March 3, 2024

■  Rimaliza A. Opiña 

Smoking in homes and neighborhoods remain prevalent despite gains in regulating the use of tobacco products and vape in business establishments, private, and government offices, an assessment report funded by the World Health Organization-Western Pacific Region showed.

In an assessment report covering 2022 and 2023 on the effectiveness of the smoke-free policies of the local governments of Baguio and La Trinidad, and Buguias in Benguet by Drs. Donnabel Panes, Nelson Hora, and Ma. Cecilia Agpawa in collaboration with Health Justice, a non-stock, non-profit organization, showed many people continue to be exposed to secondhand smoke due to unregulated and unmonitored smoking in private spaces in homes and neighborhoods.

The report showed unregulated smoking in private and enclosed spaces undermine the gains of LGUs that have adopted measures to regulate the use, advertising, and sale of tobacco products.

The assessment report focusing on enforcement, compliance, and exposure showed while all three LGUs have “smoke-free” ordinances, environmental tobacco smoke exposure or second-hand smoke exposure is an issue that have to be addressed in order to lessen the number of people exposed to the dangers of inhaling tobacco smoke.

In samplings of 30 respondents per category – enforcement, compliance, exposure, per LGU, the report showed Baguio has the lowest exposure to environmental tobacco smoke: 10 percent in workplaces, seven percent in food establishments, three percent in public transport, and 38 percent within houses.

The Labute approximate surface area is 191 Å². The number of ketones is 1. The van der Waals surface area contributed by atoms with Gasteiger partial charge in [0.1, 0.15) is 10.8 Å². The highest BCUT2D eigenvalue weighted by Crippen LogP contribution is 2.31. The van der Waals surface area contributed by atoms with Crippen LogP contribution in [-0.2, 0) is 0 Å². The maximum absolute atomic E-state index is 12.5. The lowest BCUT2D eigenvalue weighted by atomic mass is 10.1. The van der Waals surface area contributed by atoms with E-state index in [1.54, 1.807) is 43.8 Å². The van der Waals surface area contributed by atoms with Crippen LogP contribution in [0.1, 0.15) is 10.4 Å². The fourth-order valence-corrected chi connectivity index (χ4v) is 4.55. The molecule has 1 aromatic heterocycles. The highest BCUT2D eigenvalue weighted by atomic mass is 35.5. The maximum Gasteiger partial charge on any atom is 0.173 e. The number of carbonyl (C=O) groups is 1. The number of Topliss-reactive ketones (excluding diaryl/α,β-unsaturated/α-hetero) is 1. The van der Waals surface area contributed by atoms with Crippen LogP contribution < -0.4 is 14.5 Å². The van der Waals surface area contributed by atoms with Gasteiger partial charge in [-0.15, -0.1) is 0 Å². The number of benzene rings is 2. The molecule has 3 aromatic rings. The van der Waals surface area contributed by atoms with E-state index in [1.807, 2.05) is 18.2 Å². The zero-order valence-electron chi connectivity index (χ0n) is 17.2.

For La Trinidad, 22 percent are exposed in food establishments, 27 percent in workplaces, 20 percent in public transportation terminals, and 27 percent in homes and neighbors.

For Buguias, 23 percent in workplaces, 16 percent in food establishments, 21 percent in public transportation, and 21 percent in homes.

Buguias also scored the least in compliance with its smoke-free policy at 61.2 percent.

Indoor and outdoor smoking remains prevalent despite a smoke-free ordinance at 81.4 percent and 76.7 percent, respectively. Enforcement of smoking prohibition is only 20.4 percent, and tobacco sales and advertising are high at 85 percent and 96.7 percent, respectively. 

To address tobacco smoke exposure at homes, the researchers recommended development of smoke-free approaches in private places.

For Buguias, the researchers recommended for the LGU to step up the implementation of its smoke-free policy by adopting fines for violations and strengthen its regulation of the sale of tobacco and other nicotine-laden products.

The Centers for Disease Control and Prevention warned that exposure to secondhand smoke could cause heart disease, stroke, lung cancer, reproductive health problems, sudden infant death syndrome, and can trigger asthma attacks, among other illnesses.

The researchers also reported some gains in the smoke-free policy of the government.

Baguio has the highest level of compliance among the three LGUs which showed a 69.7 percent adherence to the smoke-free policy, 93.3 percent no active smoking outside premises, 23.6 percent no smoking within premises, 98.3 percent no selling of tobacco products within the premises, and 100 percent absence of any form of tobacco advertising.

For La Trinidad, 63 percent compliance with smoke-free policy. It also scored the high on indoor smoking ban, ban on tobacco sales within establishments, and regulation of advertising at 84.1 percent, 93.3 percent, and 100 percent, respectively.